If he is successful, a big chunk of the credit will go to a small acquisition RIM made more than a year before Mr. Heins took over in January. In 2010 RIM bought Sweden-based The Astonishing Tribe, a small but respected tech-design house, and charged it with reinventing the look and feel of the BlackBerry’s user interface.
That interface recently has garnered positive reviews from analysts, RIM partners and some outside application developers, who are testing thousands of prototypes of the new BlackBerry operating system.
Many of those early endorsements have been hedged, however, because the final version hasn’t been available. Most app developers, who are key to RIM’s success, largely are withholding judgment until after the Jan. 30 launch.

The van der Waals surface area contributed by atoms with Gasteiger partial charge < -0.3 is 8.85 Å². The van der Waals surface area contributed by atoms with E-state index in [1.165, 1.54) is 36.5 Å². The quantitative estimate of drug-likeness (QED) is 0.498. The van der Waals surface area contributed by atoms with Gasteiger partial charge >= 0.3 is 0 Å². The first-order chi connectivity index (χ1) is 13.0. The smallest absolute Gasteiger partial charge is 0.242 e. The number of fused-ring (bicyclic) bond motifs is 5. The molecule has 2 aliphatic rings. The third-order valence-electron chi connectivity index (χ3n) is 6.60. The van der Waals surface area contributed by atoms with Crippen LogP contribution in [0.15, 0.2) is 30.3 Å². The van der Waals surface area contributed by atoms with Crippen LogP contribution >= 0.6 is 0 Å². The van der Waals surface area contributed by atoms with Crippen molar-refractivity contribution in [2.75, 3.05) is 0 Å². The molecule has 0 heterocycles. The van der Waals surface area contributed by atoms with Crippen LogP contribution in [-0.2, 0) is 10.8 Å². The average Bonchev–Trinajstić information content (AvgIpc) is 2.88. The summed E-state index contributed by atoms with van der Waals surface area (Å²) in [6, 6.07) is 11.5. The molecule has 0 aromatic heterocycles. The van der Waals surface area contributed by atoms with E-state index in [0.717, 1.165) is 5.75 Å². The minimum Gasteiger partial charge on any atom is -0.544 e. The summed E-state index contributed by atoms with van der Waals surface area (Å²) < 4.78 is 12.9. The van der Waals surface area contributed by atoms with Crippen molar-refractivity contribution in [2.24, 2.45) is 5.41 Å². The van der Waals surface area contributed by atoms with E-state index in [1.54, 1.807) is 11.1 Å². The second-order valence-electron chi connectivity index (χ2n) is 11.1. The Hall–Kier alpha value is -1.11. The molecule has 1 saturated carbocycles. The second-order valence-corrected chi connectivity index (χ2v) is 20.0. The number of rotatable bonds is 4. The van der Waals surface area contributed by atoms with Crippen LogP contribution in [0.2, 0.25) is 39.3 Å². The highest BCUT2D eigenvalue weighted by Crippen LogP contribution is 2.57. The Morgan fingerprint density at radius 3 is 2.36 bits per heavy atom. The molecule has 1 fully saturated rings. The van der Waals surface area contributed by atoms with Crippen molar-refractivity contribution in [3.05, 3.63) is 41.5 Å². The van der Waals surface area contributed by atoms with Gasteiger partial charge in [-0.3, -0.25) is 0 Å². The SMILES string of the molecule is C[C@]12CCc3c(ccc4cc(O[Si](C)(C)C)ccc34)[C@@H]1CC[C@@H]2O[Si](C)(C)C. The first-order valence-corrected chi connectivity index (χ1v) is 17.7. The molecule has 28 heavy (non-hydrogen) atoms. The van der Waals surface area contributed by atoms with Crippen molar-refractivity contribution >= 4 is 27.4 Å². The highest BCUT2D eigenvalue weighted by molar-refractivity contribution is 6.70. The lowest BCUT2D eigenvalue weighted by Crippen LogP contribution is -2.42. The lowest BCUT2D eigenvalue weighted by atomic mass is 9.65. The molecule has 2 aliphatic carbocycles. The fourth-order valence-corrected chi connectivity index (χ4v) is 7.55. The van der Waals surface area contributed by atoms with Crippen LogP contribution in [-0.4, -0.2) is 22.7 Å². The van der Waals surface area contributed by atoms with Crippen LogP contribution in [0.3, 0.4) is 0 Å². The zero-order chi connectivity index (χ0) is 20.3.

“It is going to be a massive departure from the BlackBerry experience of the past,” said Chris Eben, a partner at Toronto-based Working Group, a Web and mobile development-and-design firm that does work for RIM. Mr. Eben has used the prototype.
Odds that RIM can recapture the market dominance it once enjoyed in smartphones appear slim. Consulting firm IDC recently estimated that RIM’s share of the global smartphone market stands at 4.7%, down from 9.5% at this time last year and from more than 50% in 2009. Even among RIM’s core customer base—corporate and government clients—IDC expects shipments of Apple Inc.’s [AAPL -3.76%] iPhones to surpass those for BlackBerry by next year.
HMV is once again fighting for survival after a fresh collapse in demand for CDs, games and DVDs over the summer set the high street specialist on a perilous course that could mean it breaches the terms of its bank loans early in the new year.